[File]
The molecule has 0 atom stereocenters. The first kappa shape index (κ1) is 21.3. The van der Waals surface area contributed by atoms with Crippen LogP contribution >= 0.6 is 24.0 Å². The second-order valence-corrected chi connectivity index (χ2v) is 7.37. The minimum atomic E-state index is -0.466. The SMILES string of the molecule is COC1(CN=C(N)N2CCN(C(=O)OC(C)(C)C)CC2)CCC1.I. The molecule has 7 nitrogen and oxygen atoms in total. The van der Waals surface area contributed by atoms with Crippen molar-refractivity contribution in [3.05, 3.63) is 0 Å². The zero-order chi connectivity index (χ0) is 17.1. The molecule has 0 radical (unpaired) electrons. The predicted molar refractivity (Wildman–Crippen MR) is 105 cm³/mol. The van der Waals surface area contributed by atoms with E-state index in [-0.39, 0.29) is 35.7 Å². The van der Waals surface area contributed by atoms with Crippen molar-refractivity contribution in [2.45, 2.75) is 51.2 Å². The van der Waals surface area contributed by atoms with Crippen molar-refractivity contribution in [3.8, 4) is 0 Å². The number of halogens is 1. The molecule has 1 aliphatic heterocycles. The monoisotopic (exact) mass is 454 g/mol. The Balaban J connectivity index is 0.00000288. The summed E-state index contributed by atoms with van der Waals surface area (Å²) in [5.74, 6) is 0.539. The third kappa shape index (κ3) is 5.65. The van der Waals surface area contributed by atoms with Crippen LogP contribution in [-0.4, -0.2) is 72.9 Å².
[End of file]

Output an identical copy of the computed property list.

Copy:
The molecule has 0 atom stereocenters. The first kappa shape index (κ1) is 21.3. The van der Waals surface area contributed by atoms with Crippen LogP contribution >= 0.6 is 24.0 Å². The second-order valence-corrected chi connectivity index (χ2v) is 7.37. The minimum atomic E-state index is -0.466. The SMILES string of the molecule is COC1(CN=C(N)N2CCN(C(=O)OC(C)(C)C)CC2)CCC1.I. The molecule has 7 nitrogen and oxygen atoms in total. The van der Waals surface area contributed by atoms with Crippen molar-refractivity contribution in [3.05, 3.63) is 0 Å². The zero-order chi connectivity index (χ0) is 17.1. The molecule has 0 radical (unpaired) electrons. The predicted molar refractivity (Wildman–Crippen MR) is 105 cm³/mol. The van der Waals surface area contributed by atoms with E-state index in [-0.39, 0.29) is 35.7 Å². The van der Waals surface area contributed by atoms with Crippen molar-refractivity contribution in [2.45, 2.75) is 51.2 Å². The van der Waals surface area contributed by atoms with Crippen molar-refractivity contribution in [3.8, 4) is 0 Å². The number of halogens is 1. The molecule has 1 aliphatic heterocycles. The monoisotopic (exact) mass is 454 g/mol. The Balaban J connectivity index is 0.00000288. The summed E-state index contributed by atoms with van der Waals surface area (Å²) in [5.74, 6) is 0.539. The third kappa shape index (κ3) is 5.65. The van der Waals surface area contributed by atoms with Crippen LogP contribution in [-0.4, -0.2) is 72.9 Å².